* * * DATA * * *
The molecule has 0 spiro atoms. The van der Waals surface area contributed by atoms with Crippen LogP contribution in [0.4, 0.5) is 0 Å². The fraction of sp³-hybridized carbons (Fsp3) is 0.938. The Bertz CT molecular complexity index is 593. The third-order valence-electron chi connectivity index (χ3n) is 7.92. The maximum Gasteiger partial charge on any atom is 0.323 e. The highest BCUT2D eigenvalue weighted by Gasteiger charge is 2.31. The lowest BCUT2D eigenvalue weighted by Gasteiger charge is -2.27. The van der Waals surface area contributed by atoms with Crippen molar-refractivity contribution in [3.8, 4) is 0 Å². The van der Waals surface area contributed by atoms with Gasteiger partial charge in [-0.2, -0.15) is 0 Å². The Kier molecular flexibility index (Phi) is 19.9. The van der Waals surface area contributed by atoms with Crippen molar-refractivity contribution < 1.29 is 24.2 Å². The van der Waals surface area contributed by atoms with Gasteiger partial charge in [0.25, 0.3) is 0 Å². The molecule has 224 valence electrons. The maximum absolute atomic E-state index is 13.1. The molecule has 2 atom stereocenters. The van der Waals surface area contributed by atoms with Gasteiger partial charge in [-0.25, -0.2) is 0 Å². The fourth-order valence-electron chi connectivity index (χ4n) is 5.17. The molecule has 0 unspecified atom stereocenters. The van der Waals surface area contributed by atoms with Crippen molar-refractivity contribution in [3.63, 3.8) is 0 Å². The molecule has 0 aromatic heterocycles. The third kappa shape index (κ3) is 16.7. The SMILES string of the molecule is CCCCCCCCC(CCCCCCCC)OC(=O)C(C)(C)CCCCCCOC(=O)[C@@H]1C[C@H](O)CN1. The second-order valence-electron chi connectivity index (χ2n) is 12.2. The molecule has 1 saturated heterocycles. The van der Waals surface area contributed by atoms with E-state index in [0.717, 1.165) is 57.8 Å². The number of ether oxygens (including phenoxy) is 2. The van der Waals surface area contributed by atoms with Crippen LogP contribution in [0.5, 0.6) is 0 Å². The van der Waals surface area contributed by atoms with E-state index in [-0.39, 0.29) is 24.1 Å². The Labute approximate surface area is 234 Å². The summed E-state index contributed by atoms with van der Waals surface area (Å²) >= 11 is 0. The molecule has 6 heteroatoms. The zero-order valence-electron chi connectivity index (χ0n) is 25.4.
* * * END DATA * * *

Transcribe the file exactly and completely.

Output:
The molecule has 0 spiro atoms. The van der Waals surface area contributed by atoms with Crippen LogP contribution in [0.4, 0.5) is 0 Å². The fraction of sp³-hybridized carbons (Fsp3) is 0.938. The Bertz CT molecular complexity index is 593. The third-order valence-electron chi connectivity index (χ3n) is 7.92. The maximum Gasteiger partial charge on any atom is 0.323 e. The highest BCUT2D eigenvalue weighted by Gasteiger charge is 2.31. The lowest BCUT2D eigenvalue weighted by Gasteiger charge is -2.27. The van der Waals surface area contributed by atoms with Crippen molar-refractivity contribution in [3.8, 4) is 0 Å². The van der Waals surface area contributed by atoms with Gasteiger partial charge in [-0.2, -0.15) is 0 Å². The Kier molecular flexibility index (Phi) is 19.9. The van der Waals surface area contributed by atoms with Crippen molar-refractivity contribution < 1.29 is 24.2 Å². The van der Waals surface area contributed by atoms with Gasteiger partial charge in [0.25, 0.3) is 0 Å². The molecule has 224 valence electrons. The maximum absolute atomic E-state index is 13.1. The molecule has 2 atom stereocenters. The van der Waals surface area contributed by atoms with Gasteiger partial charge in [-0.25, -0.2) is 0 Å². The fourth-order valence-electron chi connectivity index (χ4n) is 5.17. The molecule has 0 unspecified atom stereocenters. The van der Waals surface area contributed by atoms with Crippen molar-refractivity contribution in [3.63, 3.8) is 0 Å². The molecule has 0 aromatic heterocycles. The third kappa shape index (κ3) is 16.7. The SMILES string of the molecule is CCCCCCCCC(CCCCCCCC)OC(=O)C(C)(C)CCCCCCOC(=O)[C@@H]1C[C@H](O)CN1. The second-order valence-electron chi connectivity index (χ2n) is 12.2. The molecule has 1 saturated heterocycles. The van der Waals surface area contributed by atoms with E-state index in [0.717, 1.165) is 57.8 Å². The number of ether oxygens (including phenoxy) is 2. The van der Waals surface area contributed by atoms with Crippen LogP contribution in [0.5, 0.6) is 0 Å². The van der Waals surface area contributed by atoms with E-state index in [-0.39, 0.29) is 24.1 Å². The Labute approximate surface area is 234 Å². The summed E-state index contributed by atoms with van der Waals surface area (Å²) >= 11 is 0. The molecule has 6 heteroatoms. The zero-order valence-electron chi connectivity index (χ0n) is 25.4.